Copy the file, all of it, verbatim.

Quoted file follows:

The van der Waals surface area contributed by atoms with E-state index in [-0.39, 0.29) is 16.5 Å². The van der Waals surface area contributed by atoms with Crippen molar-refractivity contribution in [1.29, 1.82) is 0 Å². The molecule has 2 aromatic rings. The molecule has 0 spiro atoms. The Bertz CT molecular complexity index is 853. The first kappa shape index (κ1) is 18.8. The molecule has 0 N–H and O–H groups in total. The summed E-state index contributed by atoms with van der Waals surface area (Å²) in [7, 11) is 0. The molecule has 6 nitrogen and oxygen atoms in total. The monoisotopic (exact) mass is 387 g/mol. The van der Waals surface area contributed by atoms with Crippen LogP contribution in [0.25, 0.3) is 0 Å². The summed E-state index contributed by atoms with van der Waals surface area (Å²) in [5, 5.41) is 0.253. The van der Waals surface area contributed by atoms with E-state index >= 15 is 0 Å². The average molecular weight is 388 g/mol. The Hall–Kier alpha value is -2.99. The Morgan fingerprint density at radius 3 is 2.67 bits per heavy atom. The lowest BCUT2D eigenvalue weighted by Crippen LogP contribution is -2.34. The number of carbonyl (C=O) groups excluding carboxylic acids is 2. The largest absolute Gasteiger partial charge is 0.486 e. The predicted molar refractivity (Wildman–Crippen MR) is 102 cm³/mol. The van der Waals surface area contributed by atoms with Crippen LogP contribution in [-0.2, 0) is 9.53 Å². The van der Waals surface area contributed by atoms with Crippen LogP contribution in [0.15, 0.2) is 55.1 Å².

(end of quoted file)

The van der Waals surface area contributed by atoms with E-state index in [-0.39, 0.29) is 16.5 Å². The van der Waals surface area contributed by atoms with Crippen molar-refractivity contribution in [1.29, 1.82) is 0 Å². The molecule has 2 aromatic rings. The molecule has 0 spiro atoms. The Bertz CT molecular complexity index is 853. The first kappa shape index (κ1) is 18.8. The molecule has 0 N–H and O–H groups in total. The summed E-state index contributed by atoms with van der Waals surface area (Å²) in [7, 11) is 0. The molecule has 6 nitrogen and oxygen atoms in total. The monoisotopic (exact) mass is 387 g/mol. The van der Waals surface area contributed by atoms with Crippen LogP contribution in [0.25, 0.3) is 0 Å². The summed E-state index contributed by atoms with van der Waals surface area (Å²) in [5, 5.41) is 0.253. The van der Waals surface area contributed by atoms with E-state index >= 15 is 0 Å². The average molecular weight is 388 g/mol. The Hall–Kier alpha value is -2.99. The Morgan fingerprint density at radius 3 is 2.67 bits per heavy atom. The lowest BCUT2D eigenvalue weighted by Crippen LogP contribution is -2.34. The number of carbonyl (C=O) groups excluding carboxylic acids is 2. The largest absolute Gasteiger partial charge is 0.486 e. The predicted molar refractivity (Wildman–Crippen MR) is 102 cm³/mol. The van der Waals surface area contributed by atoms with Crippen LogP contribution in [-0.2, 0) is 9.53 Å². The van der Waals surface area contributed by atoms with Crippen LogP contribution in [0.15, 0.2) is 55.1 Å².